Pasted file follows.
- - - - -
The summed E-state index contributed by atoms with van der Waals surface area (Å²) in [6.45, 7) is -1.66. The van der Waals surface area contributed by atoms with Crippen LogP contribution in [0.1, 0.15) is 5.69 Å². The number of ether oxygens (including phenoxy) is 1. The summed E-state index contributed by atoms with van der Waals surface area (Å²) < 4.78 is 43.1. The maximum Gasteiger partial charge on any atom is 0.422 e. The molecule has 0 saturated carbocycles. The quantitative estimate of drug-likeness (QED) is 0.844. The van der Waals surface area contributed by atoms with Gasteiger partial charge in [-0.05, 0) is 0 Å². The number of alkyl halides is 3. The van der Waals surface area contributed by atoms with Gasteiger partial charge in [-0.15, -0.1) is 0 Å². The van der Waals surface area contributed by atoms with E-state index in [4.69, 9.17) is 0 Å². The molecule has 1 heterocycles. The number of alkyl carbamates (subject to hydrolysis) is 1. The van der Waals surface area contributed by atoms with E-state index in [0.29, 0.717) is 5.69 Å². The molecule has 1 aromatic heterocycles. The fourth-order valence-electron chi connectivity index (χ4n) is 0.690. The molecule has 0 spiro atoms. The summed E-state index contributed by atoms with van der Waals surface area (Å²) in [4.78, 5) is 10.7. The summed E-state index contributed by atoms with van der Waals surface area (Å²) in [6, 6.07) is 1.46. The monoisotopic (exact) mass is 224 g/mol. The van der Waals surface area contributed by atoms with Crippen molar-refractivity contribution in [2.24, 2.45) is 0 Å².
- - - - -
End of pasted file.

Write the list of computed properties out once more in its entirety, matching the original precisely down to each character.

The summed E-state index contributed by atoms with van der Waals surface area (Å²) in [6.45, 7) is -1.66. The van der Waals surface area contributed by atoms with Crippen LogP contribution in [0.1, 0.15) is 5.69 Å². The number of ether oxygens (including phenoxy) is 1. The summed E-state index contributed by atoms with van der Waals surface area (Å²) < 4.78 is 43.1. The maximum Gasteiger partial charge on any atom is 0.422 e. The molecule has 0 saturated carbocycles. The quantitative estimate of drug-likeness (QED) is 0.844. The van der Waals surface area contributed by atoms with Gasteiger partial charge in [-0.05, 0) is 0 Å². The number of alkyl halides is 3. The van der Waals surface area contributed by atoms with Gasteiger partial charge in [-0.15, -0.1) is 0 Å². The van der Waals surface area contributed by atoms with E-state index in [4.69, 9.17) is 0 Å². The molecule has 1 heterocycles. The number of alkyl carbamates (subject to hydrolysis) is 1. The van der Waals surface area contributed by atoms with E-state index in [0.29, 0.717) is 5.69 Å². The molecule has 1 aromatic heterocycles. The fourth-order valence-electron chi connectivity index (χ4n) is 0.690. The molecule has 0 spiro atoms. The summed E-state index contributed by atoms with van der Waals surface area (Å²) in [4.78, 5) is 10.7. The summed E-state index contributed by atoms with van der Waals surface area (Å²) in [6, 6.07) is 1.46. The monoisotopic (exact) mass is 224 g/mol. The van der Waals surface area contributed by atoms with Crippen molar-refractivity contribution in [2.24, 2.45) is 0 Å².